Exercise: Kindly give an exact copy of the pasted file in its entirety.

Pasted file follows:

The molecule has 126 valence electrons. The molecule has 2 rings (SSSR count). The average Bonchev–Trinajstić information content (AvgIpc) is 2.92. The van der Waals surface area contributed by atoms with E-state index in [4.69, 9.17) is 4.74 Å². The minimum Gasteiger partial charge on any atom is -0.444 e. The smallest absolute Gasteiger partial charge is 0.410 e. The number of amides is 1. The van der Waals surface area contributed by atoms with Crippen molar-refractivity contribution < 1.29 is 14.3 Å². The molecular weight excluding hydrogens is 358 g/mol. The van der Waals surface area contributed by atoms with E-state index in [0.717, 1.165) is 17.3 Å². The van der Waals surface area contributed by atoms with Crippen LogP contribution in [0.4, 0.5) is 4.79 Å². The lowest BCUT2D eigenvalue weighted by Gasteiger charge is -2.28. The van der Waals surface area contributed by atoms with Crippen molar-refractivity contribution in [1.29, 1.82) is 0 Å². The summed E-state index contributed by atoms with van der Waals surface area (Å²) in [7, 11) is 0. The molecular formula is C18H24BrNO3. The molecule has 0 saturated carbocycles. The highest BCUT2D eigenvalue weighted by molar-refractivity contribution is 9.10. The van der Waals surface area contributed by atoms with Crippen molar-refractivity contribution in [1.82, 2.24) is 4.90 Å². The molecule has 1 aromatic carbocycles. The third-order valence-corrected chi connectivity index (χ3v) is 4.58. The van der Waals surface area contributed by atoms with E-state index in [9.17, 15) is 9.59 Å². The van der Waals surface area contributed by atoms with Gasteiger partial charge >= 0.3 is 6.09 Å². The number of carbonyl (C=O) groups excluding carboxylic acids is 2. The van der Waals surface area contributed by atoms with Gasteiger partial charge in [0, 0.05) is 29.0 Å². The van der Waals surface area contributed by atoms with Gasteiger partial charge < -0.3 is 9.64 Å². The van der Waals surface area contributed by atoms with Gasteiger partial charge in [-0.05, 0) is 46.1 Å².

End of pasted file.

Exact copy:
The molecule has 126 valence electrons. The molecule has 2 rings (SSSR count). The average Bonchev–Trinajstić information content (AvgIpc) is 2.92. The van der Waals surface area contributed by atoms with E-state index in [4.69, 9.17) is 4.74 Å². The minimum Gasteiger partial charge on any atom is -0.444 e. The smallest absolute Gasteiger partial charge is 0.410 e. The number of amides is 1. The van der Waals surface area contributed by atoms with Crippen molar-refractivity contribution < 1.29 is 14.3 Å². The molecular weight excluding hydrogens is 358 g/mol. The van der Waals surface area contributed by atoms with E-state index in [0.717, 1.165) is 17.3 Å². The van der Waals surface area contributed by atoms with Crippen LogP contribution in [0.4, 0.5) is 4.79 Å². The lowest BCUT2D eigenvalue weighted by Gasteiger charge is -2.28. The van der Waals surface area contributed by atoms with Crippen molar-refractivity contribution in [1.29, 1.82) is 0 Å². The summed E-state index contributed by atoms with van der Waals surface area (Å²) in [7, 11) is 0. The molecular formula is C18H24BrNO3. The molecule has 0 saturated carbocycles. The highest BCUT2D eigenvalue weighted by molar-refractivity contribution is 9.10. The van der Waals surface area contributed by atoms with Crippen molar-refractivity contribution in [1.82, 2.24) is 4.90 Å². The molecule has 1 aromatic carbocycles. The third-order valence-corrected chi connectivity index (χ3v) is 4.58. The van der Waals surface area contributed by atoms with E-state index in [9.17, 15) is 9.59 Å². The van der Waals surface area contributed by atoms with Gasteiger partial charge >= 0.3 is 6.09 Å². The number of carbonyl (C=O) groups excluding carboxylic acids is 2. The van der Waals surface area contributed by atoms with Gasteiger partial charge in [0, 0.05) is 29.0 Å². The van der Waals surface area contributed by atoms with Gasteiger partial charge < -0.3 is 9.64 Å². The van der Waals surface area contributed by atoms with Gasteiger partial charge in [-0.05, 0) is 46.1 Å².